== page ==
A new study from the University of Illinois suggests that patients with peritoneal mesothelioma who undergo surgery may not get any benefit from having chemotherapy, too. Mesothelioma patients who have cytoreductive surgery, which is also called debulking surgery, tend to live more than four times as long as those who do not have the surgery. Rinsing the abdominal cavity with a heated solution of cancer-killing drugs may improve survival even more. But, according to the new study, the same cannot be said of chemotherapy drugs that are delivered orally or by injection or infusion so that they circulate through the whole body (systemic chemotherapy). Peritoneal Mesothelioma and Cytoreductive Surgery Peritoneal mesothelioma is a fast-growing malignancy that occurs on the membrane … Continue reading Study Finds Chemotherapy Unlikely to Improve Peritoneal Mesothelioma Survival
Mesothelioma patients who express too much of the protein PD-L1 are less likely to survive the asbestos cancer than those whose cells express less. That is the message from a new Australian study on mesothelioma prognosis, which backs up the findings from a number of previous PD-L1 studies. In a report published in the Asia-Pacific Journal of Clinical Oncology, oncologist Bella Hai Nguyen and colleagues at The Canberra Hospital in Garran analyzed the clinical data on 58 malignant pleural mesothelioma patients treated there between 2006 and 2016. As with previous studies on PD-L1, the Australian study found a link between overexpression of the protein and poor mesothelioma survival. Unlike other studies, though, the new study finds that an even higher … Continue reading PD-L1 Linked to Shorter Mesothelioma Survival
Immunotherapy is emerging as one of the most promising new treatment approaches for a wide range of cancers, including malignant pleural mesothelioma, the treatment-resistant lung-related cancer caused by asbestos exposure. Every year, more than 2,500 Americans are diagnosed with pleural mesothelioma. Most will die of the illness within 18 months, even with the most advanced chemotherapeutic, radiotherapeutic, and surgical treatments. But immunotherapy, which recruits the body’s own immune system to help fight the cancer, may be a more effective option for some mesothelioma patients. Now, a new study conducted by researchers in Italy, with support from California-based Genentech, suggests that there may be a way to identify which mesothelioma patients are most likely to benefit from immunotherapy. Molecular and Histopathological … Continue reading Immunotherapy for Mesothelioma: Who Are the Best Candidates?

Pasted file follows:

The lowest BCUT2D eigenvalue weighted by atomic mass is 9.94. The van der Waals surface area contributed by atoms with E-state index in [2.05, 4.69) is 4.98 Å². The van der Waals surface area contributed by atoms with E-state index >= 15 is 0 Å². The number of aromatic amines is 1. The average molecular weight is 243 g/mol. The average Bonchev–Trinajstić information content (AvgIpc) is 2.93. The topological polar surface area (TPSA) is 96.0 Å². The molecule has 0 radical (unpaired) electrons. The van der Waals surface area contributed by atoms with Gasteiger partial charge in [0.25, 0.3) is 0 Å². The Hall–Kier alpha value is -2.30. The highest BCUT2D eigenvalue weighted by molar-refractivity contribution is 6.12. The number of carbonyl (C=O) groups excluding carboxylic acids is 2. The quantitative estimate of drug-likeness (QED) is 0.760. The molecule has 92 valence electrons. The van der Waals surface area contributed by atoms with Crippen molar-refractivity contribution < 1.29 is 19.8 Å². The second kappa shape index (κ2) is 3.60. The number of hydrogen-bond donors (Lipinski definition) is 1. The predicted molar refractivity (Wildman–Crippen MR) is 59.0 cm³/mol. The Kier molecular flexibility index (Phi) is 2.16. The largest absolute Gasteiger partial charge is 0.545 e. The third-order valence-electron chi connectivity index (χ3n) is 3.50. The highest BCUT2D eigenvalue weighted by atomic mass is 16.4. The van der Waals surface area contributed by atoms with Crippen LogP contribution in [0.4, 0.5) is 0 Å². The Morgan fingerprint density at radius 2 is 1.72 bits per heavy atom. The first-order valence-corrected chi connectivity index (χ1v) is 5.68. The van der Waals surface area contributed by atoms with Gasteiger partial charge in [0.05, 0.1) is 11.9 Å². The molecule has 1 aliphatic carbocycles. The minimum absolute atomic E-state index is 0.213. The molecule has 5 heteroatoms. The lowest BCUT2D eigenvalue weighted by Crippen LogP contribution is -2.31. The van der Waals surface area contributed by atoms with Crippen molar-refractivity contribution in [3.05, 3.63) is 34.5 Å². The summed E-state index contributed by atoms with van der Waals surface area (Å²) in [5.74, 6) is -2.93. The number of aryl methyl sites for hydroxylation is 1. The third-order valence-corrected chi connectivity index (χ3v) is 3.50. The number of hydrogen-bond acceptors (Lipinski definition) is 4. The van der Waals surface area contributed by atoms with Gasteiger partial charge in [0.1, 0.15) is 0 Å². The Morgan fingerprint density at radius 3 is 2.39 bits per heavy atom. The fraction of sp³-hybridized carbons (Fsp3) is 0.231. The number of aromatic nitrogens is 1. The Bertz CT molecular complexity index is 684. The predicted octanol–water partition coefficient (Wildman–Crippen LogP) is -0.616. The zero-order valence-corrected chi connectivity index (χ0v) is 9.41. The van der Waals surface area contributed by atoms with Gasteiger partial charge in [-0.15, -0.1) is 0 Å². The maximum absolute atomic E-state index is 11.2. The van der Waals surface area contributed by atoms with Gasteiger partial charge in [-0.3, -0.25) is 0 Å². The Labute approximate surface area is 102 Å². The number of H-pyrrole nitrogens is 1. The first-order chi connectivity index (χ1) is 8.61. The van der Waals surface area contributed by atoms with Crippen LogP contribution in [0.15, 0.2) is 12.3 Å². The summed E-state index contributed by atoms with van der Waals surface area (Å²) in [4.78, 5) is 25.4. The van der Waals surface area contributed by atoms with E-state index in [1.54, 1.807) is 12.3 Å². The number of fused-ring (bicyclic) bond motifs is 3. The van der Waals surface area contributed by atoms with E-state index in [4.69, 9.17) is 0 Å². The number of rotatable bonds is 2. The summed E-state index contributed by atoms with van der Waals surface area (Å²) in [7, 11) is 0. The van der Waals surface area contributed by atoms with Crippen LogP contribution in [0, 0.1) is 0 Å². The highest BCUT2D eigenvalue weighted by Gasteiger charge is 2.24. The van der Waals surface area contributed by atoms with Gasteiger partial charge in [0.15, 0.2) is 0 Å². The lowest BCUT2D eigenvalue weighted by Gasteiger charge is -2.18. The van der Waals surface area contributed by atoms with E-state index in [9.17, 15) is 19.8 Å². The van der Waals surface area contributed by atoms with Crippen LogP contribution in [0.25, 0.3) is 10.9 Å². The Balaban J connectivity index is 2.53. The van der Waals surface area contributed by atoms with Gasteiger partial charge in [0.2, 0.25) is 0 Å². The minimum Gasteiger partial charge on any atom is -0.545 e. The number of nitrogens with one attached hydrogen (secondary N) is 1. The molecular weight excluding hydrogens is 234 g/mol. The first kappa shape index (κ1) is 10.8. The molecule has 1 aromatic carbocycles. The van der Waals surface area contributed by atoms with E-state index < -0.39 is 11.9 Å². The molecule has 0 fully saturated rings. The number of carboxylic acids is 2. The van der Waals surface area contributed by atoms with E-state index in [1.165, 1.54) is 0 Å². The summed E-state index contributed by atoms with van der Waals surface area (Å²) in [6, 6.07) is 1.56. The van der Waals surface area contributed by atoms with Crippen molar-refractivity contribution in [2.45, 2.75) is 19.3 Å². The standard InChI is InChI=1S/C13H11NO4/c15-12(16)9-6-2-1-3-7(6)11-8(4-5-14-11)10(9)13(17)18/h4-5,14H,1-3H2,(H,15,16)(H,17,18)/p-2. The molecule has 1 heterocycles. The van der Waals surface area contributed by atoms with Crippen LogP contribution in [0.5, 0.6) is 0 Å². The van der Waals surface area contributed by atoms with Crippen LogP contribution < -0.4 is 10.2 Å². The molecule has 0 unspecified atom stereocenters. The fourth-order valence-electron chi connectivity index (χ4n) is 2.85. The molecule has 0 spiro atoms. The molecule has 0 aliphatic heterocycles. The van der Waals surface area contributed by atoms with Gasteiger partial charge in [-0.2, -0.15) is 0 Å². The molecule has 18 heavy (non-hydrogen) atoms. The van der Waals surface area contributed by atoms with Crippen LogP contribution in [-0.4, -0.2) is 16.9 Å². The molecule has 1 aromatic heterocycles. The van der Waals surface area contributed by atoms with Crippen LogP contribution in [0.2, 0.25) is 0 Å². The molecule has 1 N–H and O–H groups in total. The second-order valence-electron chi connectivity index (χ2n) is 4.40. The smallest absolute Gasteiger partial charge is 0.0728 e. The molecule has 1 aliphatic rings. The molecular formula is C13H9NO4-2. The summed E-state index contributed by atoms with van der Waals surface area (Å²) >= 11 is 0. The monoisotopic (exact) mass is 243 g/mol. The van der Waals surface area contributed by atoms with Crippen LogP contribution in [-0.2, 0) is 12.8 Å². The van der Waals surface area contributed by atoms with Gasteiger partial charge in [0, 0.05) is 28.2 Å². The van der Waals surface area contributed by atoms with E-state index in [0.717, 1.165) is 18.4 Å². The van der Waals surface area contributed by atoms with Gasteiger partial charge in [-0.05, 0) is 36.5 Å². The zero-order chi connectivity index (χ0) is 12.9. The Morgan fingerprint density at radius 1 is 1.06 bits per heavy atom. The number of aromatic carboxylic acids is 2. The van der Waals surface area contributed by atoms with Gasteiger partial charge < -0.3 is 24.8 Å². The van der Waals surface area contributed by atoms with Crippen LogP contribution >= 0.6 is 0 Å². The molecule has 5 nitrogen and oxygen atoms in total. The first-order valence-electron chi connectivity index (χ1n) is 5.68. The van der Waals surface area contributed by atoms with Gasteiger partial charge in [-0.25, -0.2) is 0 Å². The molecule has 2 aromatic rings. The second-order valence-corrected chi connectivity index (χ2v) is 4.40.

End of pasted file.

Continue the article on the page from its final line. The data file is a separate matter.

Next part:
Scottish researchers say they have come up with a better way to decide which asbestos-exposed people might benefit from mesothelioma screening or even mesothelioma prevention measures. They have developed an assessment tool to gather detailed information from workers about the time, duration, and nature of their asbestos exposure in order to better quantify their mesothelioma risk. “The assessment is based on the tasks carried out and includes parameters for substance emission potential, activity emission potential, the effectiveness of any local control measures, passive emission, the fractional time the asbestos source is active, and the efficiency of any respiratory protection worn,” writes lead author John W, Cherrie with the Institute of Occupational Medicine in Edinburgh. Measuring Asbestos Exposure Asbestos is the … Continue reading New Assessment Identifies People at High Risk for Malignant Mesothelioma